More Ink Drawings!

Finishing the drawings for An Alphabet of Place: The Little Snake River Valley by my blogging pal, Sharon O’Toole of Ladder Ranch, I felt a little bereft. I’d done some ink drawings before I began Sharon’s project, but never 30+ of them over a concentrated period of time. They were — once I got over my initial nervousness — meditative, challenging and fun. In the back of my mind something else was percolating. When I got an email from Louise, who runs the Rio Grande County Museum, I knew what it was.

A similar little book about Rio Grande County Colorado — my county! No one knows more about it than Louise Colville, and she and I seem to work well together. I suggested it to her and sent her a PDF of Sharon’s book. She loved it. Yesterday I drove to Del Norte to collect my riches (I sold a sign and two packs of note cards) and we chatted about it for a while. It’s a go. She’s going to present the idea to the museum board on Tuesday so I’ve had to ask Li Bai and Tu Fu to share some space on my drawing table. They’re very cooperative beans and said it was fine as long as I kept taking them outside to catch the sun every morning. They also promised to be clean and keep their dirt in the pot.

The board meeting is this coming Tuesday and my job is to come up with a few drawings for which Louise will write the text. Hopefully, we’ll get a grant and some money.

It’s cool to have shouldered another drawing project. A writer inspired Sharon, who in turn inspired me and now Louise. It’s weird. I used to be a famous writer, but now I don’t want the job. Thinking about that, I remembered being in Chicago so long ago when there was an irrational marriage proposal on the table. I was walking through the garden of my erstwhile boyfriend’s parents with his dad, Frank. The relationship with his son was over and his dad knew it, the boyfriend knew it, I knew it but I was stuck there for another 30 some hours. Back at home, in Denver, I had been painting and drawing and pondering the possibility of showing my work. I talked about this with Frank. He said, “I thought you were a writer. Now you’re an artist? What’s the deal there? Why not a writer?”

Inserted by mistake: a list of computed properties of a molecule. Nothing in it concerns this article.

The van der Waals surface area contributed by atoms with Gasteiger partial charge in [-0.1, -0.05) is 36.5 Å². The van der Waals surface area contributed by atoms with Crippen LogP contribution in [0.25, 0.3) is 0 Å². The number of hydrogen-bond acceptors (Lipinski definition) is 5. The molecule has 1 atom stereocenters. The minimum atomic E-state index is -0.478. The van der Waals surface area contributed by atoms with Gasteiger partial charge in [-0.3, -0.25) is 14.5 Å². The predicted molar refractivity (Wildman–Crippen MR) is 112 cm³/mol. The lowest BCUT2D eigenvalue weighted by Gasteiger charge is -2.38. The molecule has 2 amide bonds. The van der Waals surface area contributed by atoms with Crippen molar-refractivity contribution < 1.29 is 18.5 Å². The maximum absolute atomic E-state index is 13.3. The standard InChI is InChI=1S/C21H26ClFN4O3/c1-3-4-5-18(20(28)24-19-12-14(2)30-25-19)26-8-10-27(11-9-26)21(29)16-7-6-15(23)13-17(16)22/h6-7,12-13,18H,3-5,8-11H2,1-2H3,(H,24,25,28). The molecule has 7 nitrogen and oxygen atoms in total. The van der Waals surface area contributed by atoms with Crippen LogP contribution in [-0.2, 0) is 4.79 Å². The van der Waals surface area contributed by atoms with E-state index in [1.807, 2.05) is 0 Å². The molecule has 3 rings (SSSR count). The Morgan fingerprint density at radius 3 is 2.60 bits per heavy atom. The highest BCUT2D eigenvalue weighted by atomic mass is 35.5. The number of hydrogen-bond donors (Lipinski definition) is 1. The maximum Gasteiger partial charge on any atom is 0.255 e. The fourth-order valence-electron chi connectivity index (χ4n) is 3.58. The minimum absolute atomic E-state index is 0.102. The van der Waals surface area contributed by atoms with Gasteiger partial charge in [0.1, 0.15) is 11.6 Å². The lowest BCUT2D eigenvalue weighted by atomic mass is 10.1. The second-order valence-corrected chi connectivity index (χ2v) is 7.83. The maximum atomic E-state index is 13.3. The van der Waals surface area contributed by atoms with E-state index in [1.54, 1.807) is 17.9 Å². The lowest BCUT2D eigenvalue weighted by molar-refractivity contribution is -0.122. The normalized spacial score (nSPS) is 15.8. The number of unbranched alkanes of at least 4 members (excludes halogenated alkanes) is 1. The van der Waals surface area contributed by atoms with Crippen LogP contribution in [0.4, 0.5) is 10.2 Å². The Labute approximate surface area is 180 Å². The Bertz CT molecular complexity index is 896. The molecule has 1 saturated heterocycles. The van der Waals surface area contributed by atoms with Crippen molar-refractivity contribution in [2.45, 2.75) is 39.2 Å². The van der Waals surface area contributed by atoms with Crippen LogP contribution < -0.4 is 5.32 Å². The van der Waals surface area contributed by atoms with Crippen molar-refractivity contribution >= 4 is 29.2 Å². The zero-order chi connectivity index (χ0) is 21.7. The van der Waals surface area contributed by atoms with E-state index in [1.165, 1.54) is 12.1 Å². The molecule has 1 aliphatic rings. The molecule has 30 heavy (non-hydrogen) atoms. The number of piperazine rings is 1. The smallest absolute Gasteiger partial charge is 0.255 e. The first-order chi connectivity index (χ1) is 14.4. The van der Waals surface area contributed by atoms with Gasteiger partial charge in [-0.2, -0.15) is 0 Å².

I told him that visual art was more rewarding. I could SEE it and its effects even as I worked, and it didn’t take so much effort for others to see it. At the time I was writing what I thought was a novel (it was a journal) and sometimes poetry. But then, as now, I don’t think there’s any valid law that says a person can be and do only ONE thing.

Anyway, it’s nice to have more drawings to do. I think my biggest discovery during this pandemic is how much I love making art, just for itself. However, I must now carry Li Bai, Tu Fu, Li Ho, Bai Juyi and Szu-ma Chien out to the garden of the Thousand Aspiring Iris.

Featured photo: Adobe Potato Barn, first “letter” in the little book

31 thoughts on “More Ink Drawings!

  1. You had me at meditative. What an inspired idea and I’ll bet the museum will love it. The beans will, of course, understand being displaced. 😊

    • Yes. I did illustrations like that for a friend’s book and now I may be doing it for my local museum. It’s challenging but mostly technically and it’s good for me as an artist.

      The poet beans are taking over the house, but I spent the day preparing their bean field so as soon as I know it’s safe…

  2. I can understand that logic. I was writing years ago and abandoned it in favor of making quilts, because the results are soon before you. Being one who appreciates instant gratification. πŸ™‚
    Also, I could create a quilt and everyone said, “WOW! Beautiful.” If you say you’re writing, a lot people look at you and wonder “Who do you think you are?” or “So what are you trying to prove?” People have been very encouraging about my painting, too. Still, those unfinished books hang over my head like a scimitar… πŸ˜‰

    • People are the problem. πŸ™‚ Seriously, though, I’ve written my books. Maybe there are more, but I don’t know. The act of making art is more satisfying in the moment than writing but I love them both. But yeah. I told a friend a while back that I was writing a book and she said, “Why would you want to do THAT??”

      • And when you factor in the need for humility, such as conservative Christians often talk about, writing a book is putting yourself TOO far forward. Can lead to insidious pride. πŸ™‚

  3. Li Bai and Tu Fo must be commended for their unselfishness! I’m so enthralled by your art and enthusiasm. I love it. ❀️❀️

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